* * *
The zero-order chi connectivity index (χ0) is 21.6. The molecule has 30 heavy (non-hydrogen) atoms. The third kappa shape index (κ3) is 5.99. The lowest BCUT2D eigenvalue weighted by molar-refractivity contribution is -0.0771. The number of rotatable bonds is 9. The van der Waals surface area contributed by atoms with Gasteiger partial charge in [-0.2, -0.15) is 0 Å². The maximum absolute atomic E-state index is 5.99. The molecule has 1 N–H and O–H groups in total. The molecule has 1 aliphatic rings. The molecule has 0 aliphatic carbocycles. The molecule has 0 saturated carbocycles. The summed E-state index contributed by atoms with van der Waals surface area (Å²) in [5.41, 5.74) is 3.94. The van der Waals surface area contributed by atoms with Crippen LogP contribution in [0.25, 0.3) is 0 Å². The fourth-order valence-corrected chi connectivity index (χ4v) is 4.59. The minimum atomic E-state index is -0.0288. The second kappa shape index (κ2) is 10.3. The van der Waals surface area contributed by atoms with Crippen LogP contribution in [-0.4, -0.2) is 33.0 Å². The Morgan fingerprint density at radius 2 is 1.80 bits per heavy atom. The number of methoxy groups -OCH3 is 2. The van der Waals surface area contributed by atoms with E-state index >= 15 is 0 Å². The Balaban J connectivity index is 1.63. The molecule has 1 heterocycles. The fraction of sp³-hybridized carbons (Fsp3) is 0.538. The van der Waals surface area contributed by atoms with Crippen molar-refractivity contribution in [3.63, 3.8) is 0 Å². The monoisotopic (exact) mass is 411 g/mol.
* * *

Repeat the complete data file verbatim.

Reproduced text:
The zero-order chi connectivity index (χ0) is 21.6. The molecule has 30 heavy (non-hydrogen) atoms. The third kappa shape index (κ3) is 5.99. The lowest BCUT2D eigenvalue weighted by molar-refractivity contribution is -0.0771. The number of rotatable bonds is 9. The van der Waals surface area contributed by atoms with Gasteiger partial charge in [-0.2, -0.15) is 0 Å². The maximum absolute atomic E-state index is 5.99. The molecule has 1 N–H and O–H groups in total. The molecule has 1 aliphatic rings. The molecule has 0 aliphatic carbocycles. The molecule has 0 saturated carbocycles. The summed E-state index contributed by atoms with van der Waals surface area (Å²) in [5.41, 5.74) is 3.94. The van der Waals surface area contributed by atoms with Crippen LogP contribution in [0.25, 0.3) is 0 Å². The fourth-order valence-corrected chi connectivity index (χ4v) is 4.59. The minimum atomic E-state index is -0.0288. The second kappa shape index (κ2) is 10.3. The van der Waals surface area contributed by atoms with Crippen LogP contribution in [-0.4, -0.2) is 33.0 Å². The Morgan fingerprint density at radius 2 is 1.80 bits per heavy atom. The number of methoxy groups -OCH3 is 2. The van der Waals surface area contributed by atoms with E-state index >= 15 is 0 Å². The Balaban J connectivity index is 1.63. The molecule has 1 heterocycles. The fraction of sp³-hybridized carbons (Fsp3) is 0.538. The van der Waals surface area contributed by atoms with Crippen molar-refractivity contribution in [3.63, 3.8) is 0 Å². The monoisotopic (exact) mass is 411 g/mol.